Restaurants remain important settings for foodborne disease outbreaks1 and consumers have increasingly depended on the results of inspection activities in guiding their decisions on where to take meals. It is for this reason that identification of a method for cross-sectional inspection remains essential in improving sanitary practices in the restaurants across Texas and the entire United States of America 4.

Since the link between the outbreak of foodborne disease and inspection results appears to be associated with a specific pathogen, there is a need for regular or routine inspections on all restaurants. This study develops a retrospective cross-sectional approach where there will be an inspection of a cohort of restaurants (25 to 30) that share common exposure factors, in this case, foodborne outbreaks or diseases.

The aim of identifying the cohorts (25-30 restaurants) is to carry cross-sectional examination so that the results can influence the development and spread of the foodborne disease. The identified cohorts will be compared to other restaurants that were not exposed to foodborne illness3. The approach is feasible considering that the inspector will focus on a sample of restaurants with the desired traits. The inspector will also have mechanisms to deal with the potential recall bias associated with retrospective approaches 11.

Description of the Activities

  1. Epidemiological Inspections

There will be a preliminary assessment of the restaurant where the inspection will start by refuting or confirming the existence of an outbreak thus allowing for working case definitions. The process will entail:

  • Validating the information regarding previous outbreaks of foodborne illnesses

  • Reviewing laboratory test reports on the specific outbreaks detailing the suspected organisms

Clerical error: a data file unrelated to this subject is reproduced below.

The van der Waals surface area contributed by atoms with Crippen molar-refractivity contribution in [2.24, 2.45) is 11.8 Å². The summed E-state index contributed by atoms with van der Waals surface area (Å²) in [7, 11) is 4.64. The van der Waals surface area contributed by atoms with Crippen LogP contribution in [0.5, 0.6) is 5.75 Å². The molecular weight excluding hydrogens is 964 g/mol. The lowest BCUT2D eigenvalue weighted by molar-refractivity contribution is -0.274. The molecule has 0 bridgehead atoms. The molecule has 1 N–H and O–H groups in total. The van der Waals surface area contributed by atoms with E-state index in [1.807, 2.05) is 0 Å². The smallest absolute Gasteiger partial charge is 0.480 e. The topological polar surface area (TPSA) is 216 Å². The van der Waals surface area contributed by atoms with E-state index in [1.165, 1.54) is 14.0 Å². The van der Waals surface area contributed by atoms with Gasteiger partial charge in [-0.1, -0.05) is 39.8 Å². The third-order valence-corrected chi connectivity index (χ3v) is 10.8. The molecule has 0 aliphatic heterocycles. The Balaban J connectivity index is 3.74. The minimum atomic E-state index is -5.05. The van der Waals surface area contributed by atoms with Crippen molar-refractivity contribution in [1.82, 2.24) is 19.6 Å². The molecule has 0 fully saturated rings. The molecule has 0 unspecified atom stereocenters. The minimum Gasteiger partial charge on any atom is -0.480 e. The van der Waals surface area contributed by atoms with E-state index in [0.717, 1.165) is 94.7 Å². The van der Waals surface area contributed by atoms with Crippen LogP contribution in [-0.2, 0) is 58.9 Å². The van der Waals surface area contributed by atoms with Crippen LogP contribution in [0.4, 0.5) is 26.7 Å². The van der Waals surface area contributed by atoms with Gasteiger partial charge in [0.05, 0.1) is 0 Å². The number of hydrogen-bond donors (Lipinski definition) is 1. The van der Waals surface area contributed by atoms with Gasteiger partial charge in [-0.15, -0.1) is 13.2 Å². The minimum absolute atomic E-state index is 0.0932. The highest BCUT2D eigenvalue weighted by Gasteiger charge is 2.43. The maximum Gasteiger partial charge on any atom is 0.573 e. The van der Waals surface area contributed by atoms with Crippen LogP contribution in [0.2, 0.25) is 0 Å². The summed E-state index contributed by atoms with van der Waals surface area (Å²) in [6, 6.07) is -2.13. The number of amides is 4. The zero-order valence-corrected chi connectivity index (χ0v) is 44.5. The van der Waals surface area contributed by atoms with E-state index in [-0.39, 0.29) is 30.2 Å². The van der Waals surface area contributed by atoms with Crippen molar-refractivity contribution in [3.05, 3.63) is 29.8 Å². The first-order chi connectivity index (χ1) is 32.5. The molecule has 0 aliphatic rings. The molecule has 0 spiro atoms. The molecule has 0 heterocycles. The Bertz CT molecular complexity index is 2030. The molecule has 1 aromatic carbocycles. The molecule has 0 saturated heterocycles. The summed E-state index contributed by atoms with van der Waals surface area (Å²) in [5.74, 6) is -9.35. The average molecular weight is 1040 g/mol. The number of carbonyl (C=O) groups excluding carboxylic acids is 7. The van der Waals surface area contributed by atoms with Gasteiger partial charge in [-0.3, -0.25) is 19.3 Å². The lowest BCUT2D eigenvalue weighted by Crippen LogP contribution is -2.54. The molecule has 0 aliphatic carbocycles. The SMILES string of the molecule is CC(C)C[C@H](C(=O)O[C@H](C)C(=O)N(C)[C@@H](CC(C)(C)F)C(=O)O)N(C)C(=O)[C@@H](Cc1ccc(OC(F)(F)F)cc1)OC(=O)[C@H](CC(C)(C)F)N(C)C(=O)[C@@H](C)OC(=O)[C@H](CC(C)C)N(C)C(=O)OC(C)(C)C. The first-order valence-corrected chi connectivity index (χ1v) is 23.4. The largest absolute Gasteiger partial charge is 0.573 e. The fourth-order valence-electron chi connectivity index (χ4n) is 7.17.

• Collection of food samples for further analysis and confirmation in the presence of the potential organisms

  • Interviewing 7-15 persons in every restaurant for the 25-30 fast food restaurants to identify any exposures and additional risk factors for foodborne illnesses

The inspector utilized convenience sampling to select the 7-15 respondents or the 25-30 restaurants for purposes of this study. The inspector only considered those establishments that receive payments for the TCS foods they distribute to the customers. The inspector considered the customers who were buying food from these establishments as the respondents and interviewed them during this study. The inspector then applied the existing inspection protocols in Texas from the Department of Health

The preliminary assessments above will provide clearer directions, as well as, epidemiological data from the group affected within the sample of the 25-30 restaurants. The information obtained will be compared with the documented data from the Centers for Diseases Control obtained between 2014 and 2015 regarding the morbidity and mortality due to foodborne illnesses in Texas.

  1. Forming Preliminary Standpoint and Future Action

At this stage, the process of inspection shall have preliminary information especially from the interviews and decisions will be made on whether to continue with the inspection. If there is evidence that there is continuing public health risk, further inspection will be weighed against local resources and priorities. Other likely reason for the continued inspection will entail:

  • There is a heightened level of public concern about the restaurant

  • Preliminary inspection shows health risks

After establishing the preliminary standpoints, subsequent steps will include the following:

  • Descriptive Epidemiological Inspection

  • Stating a case definition

  • Analyzing the data by place, person, time and features

  • Determining the risks

  • Providing evidence-based decision